Pilot fraud cases have parallels Ex-con man questions airport security after Bethesda man's arrest

October 25, 1998|By Candus Thomson | Candus Thomson,SUN STAFF

If Daniel Shykind impersonated an airline pilot to take free flights and provide cover for a scheme, he needed only to go to the public library for how-to tips.

Montgomery County prosecutors say portions of their fraud and theft case against Shykind resemble the exploits of convicted con man Frank Abagnale Jr., who wrote a 1980 best seller, "Catch Me If You Can."

In fact, authorities had expected to find a copy during a search of Shykind's apartment, and have checked the book out of the local library as they prepare for trial in March.

Shykind, 31, of Bethesda is accused of bilking 14 airline employees and friends out of $30,700 over a three-year period. He is to appear in a Rockville courtroom tomorrow for a mental competency hearing.

UPDATE: The charges and court records were ultimately expunged.

Abagnale, now a consultant on white-collar crime for law enforcement agencies and corporations, said in an interview last week it doesn't surprise him that his techniques seem to still be successful.

"People believe airport security is tight," he said, "but anyone with half a brain who wanted to get on a plane could do it."

A fatal 1987 commuter plane crash prompted the Air Line Pilots Association to study security problems. A disgruntled former employee of USAir Inc. used his identification card to avoid the metal detectors and board a Pacific Southwest Airlines commuter flight. He shot both pilots, causing the plane to crash outside San Francisco, killing all 41 aboard.

The 45,000-member association has urged the Federal Aviation Administration and airports to adopt universal identification and access systems.

"We need one standard format for ID badges with machine-readable coding," said ALPA spokesman John Mazor. "Then with seven keystrokes in the corporate offices, an employee is invalid in a matter of seconds."

'No stopping someone'

About 30 years ago, Abagnale posed as a Pan Am pilot under two aliases for five years to get free flights and hotel rooms and to cover a trail of bogus checks. He outlined in his book how to get a uniform, make an airline employee identification badge and FAA license, and "deadhead," or get a free flight.

"Nothing's really changed," said Abagnale. "People say, 'You'd never get away with it today.' I tell them I could get a uniform, go down to the operations office and get a [deadhead] slip and get on the plane."

Pilots and aviation experts say it is rare that someone slips through security and gains access to the cockpit, as it is believed Shykind did.

"But doesn't it confirm what we've always known?" asks Arthur Wolk, a Philadelphia lawyer, jet pilot and aviation crash investigator. "There's no stopping someone when they have the interest and savvy to do something that's risky."

Like Abagnale, Shykind was well-versed in commercial aviation and looked the part of a commercial pilot, the alleged victims told prosecutors.

And like Abagnale, he is accused of using flight attendants as resources and cover -- in Shykind's case, his wife, Heidi Shykind, a former flight attendant for American Airlines, and her best friend, one of his accusers.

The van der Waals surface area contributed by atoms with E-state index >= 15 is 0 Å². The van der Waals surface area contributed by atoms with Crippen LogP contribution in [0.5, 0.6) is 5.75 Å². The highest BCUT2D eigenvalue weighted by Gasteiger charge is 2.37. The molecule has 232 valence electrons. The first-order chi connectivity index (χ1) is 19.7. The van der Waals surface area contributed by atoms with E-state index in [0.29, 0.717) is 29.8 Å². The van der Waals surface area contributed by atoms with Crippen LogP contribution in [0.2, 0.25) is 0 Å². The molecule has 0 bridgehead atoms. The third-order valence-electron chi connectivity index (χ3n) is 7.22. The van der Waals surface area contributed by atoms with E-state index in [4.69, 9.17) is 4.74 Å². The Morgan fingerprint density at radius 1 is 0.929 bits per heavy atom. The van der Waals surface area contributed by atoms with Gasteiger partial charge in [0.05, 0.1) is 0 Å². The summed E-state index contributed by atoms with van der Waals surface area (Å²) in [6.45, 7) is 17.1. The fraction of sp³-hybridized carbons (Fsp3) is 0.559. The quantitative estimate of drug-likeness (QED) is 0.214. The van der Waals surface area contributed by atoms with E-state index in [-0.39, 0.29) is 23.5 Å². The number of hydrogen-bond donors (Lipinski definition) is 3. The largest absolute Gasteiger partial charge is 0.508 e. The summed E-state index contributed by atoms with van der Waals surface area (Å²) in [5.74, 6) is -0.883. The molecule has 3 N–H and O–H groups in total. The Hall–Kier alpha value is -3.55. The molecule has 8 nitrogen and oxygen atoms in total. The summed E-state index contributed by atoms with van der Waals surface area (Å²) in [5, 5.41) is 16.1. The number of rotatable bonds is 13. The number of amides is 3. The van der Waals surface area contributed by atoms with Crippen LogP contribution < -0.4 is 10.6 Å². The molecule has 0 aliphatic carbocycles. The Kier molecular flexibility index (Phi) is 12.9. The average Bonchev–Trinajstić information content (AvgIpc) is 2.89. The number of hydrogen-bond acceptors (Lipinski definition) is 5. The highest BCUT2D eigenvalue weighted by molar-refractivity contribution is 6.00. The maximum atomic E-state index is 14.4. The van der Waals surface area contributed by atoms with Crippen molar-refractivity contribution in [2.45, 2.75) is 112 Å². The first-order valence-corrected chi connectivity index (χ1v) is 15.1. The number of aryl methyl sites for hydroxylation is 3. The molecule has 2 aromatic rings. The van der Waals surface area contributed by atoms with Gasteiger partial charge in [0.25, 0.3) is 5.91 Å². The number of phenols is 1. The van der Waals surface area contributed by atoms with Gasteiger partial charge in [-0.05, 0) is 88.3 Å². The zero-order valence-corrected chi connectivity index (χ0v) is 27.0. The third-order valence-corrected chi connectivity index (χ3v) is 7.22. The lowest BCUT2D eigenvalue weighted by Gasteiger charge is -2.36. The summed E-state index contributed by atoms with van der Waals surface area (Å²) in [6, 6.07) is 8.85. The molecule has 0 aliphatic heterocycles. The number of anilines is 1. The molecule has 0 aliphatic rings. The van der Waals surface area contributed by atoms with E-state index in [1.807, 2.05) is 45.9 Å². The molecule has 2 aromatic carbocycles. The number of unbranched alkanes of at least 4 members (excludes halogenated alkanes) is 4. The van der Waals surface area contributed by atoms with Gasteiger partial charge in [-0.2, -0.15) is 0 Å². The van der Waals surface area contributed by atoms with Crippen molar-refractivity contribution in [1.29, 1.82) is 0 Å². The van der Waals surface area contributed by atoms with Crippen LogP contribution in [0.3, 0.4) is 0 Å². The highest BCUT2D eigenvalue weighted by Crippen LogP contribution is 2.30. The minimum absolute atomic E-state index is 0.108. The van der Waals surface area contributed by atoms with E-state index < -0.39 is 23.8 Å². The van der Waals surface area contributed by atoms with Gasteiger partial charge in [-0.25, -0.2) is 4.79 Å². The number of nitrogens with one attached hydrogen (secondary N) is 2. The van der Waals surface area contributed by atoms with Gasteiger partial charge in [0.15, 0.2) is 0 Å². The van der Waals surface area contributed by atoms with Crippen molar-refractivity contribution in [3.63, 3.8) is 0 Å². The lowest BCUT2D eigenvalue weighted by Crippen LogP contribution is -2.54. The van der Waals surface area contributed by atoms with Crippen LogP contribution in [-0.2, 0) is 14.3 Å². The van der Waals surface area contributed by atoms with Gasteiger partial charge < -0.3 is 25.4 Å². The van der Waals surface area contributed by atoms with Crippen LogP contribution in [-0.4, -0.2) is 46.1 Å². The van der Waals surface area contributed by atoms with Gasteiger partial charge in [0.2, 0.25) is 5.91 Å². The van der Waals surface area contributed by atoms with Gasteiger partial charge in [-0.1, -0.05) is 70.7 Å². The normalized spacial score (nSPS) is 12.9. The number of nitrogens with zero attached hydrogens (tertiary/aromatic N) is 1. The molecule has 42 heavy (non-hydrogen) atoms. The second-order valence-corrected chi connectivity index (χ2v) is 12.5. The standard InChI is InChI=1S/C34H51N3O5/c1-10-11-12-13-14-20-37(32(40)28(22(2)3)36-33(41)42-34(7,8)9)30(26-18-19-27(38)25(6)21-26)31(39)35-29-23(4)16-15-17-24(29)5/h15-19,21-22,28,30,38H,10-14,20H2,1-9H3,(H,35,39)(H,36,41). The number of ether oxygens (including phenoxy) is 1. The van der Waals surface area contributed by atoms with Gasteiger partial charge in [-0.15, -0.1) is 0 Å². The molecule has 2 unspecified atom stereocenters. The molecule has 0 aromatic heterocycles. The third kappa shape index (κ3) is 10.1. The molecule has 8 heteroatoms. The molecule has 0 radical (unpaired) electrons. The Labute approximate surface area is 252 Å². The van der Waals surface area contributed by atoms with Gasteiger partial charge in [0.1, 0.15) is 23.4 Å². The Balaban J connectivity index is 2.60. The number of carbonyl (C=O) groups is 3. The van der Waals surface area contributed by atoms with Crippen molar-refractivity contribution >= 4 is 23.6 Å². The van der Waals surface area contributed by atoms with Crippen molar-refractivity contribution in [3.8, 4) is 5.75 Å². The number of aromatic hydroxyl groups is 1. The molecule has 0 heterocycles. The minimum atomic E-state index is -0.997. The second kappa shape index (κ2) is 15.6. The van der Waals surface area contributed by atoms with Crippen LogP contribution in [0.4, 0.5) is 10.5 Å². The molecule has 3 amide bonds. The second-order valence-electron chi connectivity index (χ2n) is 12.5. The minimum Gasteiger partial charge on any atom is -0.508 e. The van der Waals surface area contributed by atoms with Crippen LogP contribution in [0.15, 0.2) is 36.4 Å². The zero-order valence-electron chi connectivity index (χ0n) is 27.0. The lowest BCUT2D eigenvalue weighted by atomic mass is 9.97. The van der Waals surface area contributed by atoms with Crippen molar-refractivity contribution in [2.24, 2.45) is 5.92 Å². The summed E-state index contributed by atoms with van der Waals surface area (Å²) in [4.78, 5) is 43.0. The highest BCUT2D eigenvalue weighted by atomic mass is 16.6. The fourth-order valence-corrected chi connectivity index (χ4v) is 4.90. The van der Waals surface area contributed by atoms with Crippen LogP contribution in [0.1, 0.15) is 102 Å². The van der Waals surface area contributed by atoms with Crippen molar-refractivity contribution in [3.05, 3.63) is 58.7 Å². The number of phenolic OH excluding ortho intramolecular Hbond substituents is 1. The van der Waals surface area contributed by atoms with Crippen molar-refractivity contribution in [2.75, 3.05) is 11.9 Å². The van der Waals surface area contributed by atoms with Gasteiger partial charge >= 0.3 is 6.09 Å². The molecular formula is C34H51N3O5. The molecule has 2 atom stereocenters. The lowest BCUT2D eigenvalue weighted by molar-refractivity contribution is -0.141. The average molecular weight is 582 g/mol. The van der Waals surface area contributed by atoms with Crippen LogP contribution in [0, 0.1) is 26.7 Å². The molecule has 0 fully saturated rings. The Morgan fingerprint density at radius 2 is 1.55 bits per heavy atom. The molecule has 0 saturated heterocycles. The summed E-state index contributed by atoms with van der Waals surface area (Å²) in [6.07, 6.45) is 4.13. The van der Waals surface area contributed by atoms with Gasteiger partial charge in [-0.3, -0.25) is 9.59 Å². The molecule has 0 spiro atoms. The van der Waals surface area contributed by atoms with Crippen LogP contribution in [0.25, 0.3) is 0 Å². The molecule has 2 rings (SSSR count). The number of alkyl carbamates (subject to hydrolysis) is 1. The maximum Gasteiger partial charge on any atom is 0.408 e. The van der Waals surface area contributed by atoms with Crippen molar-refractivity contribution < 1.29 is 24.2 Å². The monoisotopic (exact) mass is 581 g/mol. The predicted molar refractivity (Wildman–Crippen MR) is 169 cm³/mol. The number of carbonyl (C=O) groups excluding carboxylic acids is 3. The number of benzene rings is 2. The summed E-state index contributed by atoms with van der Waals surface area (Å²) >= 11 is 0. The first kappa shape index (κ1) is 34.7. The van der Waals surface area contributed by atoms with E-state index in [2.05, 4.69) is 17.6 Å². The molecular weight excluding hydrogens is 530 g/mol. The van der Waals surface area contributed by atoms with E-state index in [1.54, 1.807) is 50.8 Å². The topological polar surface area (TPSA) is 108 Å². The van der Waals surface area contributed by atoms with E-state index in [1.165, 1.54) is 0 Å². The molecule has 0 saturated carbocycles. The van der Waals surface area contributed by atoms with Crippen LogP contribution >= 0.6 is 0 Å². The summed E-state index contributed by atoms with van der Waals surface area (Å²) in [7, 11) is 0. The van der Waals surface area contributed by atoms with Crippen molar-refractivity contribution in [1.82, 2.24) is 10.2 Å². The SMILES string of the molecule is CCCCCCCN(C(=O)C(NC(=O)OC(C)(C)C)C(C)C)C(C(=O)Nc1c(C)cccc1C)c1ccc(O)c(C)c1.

Heidi Shykind also has been charged with theft and is awaiting trial.

Court documents say Shykind had two United Airlines uniforms, personalized United checks and engraved United ID tags in his apartment when he was arrested in December.

Abagnale and uniform suppliers say it's not hard to look the part of a commercial airline captain.

"A pilot's uniform? I could get you a pilot's uniform," said Jane Frenkil of Washington Uniform Co. "You come in and say, 'I want four gold stripes, scrambled eggs on the cap, epaulets.'

"I could get pilot's wings, too, a sample from a supplier. I wouldn't think twice about it," she said.

Preston Grier of Howard Uniform Co. in Baltimore said it might be easier. "You don't even have to buy it. You could make it or get it at a flea market from a retired pilot," Grier said.

As for employee identification, Abagnale said his crude technique of putting model airplane decals on a generic ID card has been made obsolete by personal computers, color scanners and laser printers.

Obtaining IDs

Jeff Jacobson, who heads Identicom Technologies Inc., a Gaithersburg company that produces federal employee ID cards, said a fake doesn't have to be very good.

"It's very easy if you have a uniform, too. The ID doesn't have to be perfect," said Jacobson. "It becomes part of a package.

"It's easy to make and distribute an ID. But a company has to check them, that's the whole integrity of the program," Jacobson said.

Abagnale said Shykind apparently employed a safeguard he used: Avoid the airline you purport to fly for.

"No. 1, no one is going to know [the ID] exactly. No. 2, they're not going to ask you if you know anybody. No. 3, you don't know their procedures so they're not going to ask you to fly the plane," he said.

Shykind's accusers included two American Airlines pilots, one American Eagle pilot and the American flight attendant.

Court documents say Shykind told investors he was running a currency-exchange business at the Guatemala City National Airport, and he needed start-up money from them.

Shykind's accusers wrote checks for $700 to $5,000, and all but one never saw a return, court documents say.

Abagnale said he can guess what the participants might have been thinking: "People saw the uniform and thought, 'He's making six figures, why would he try to cheat me out of $5,000?' " he said.

Pub Date: 10/25/98

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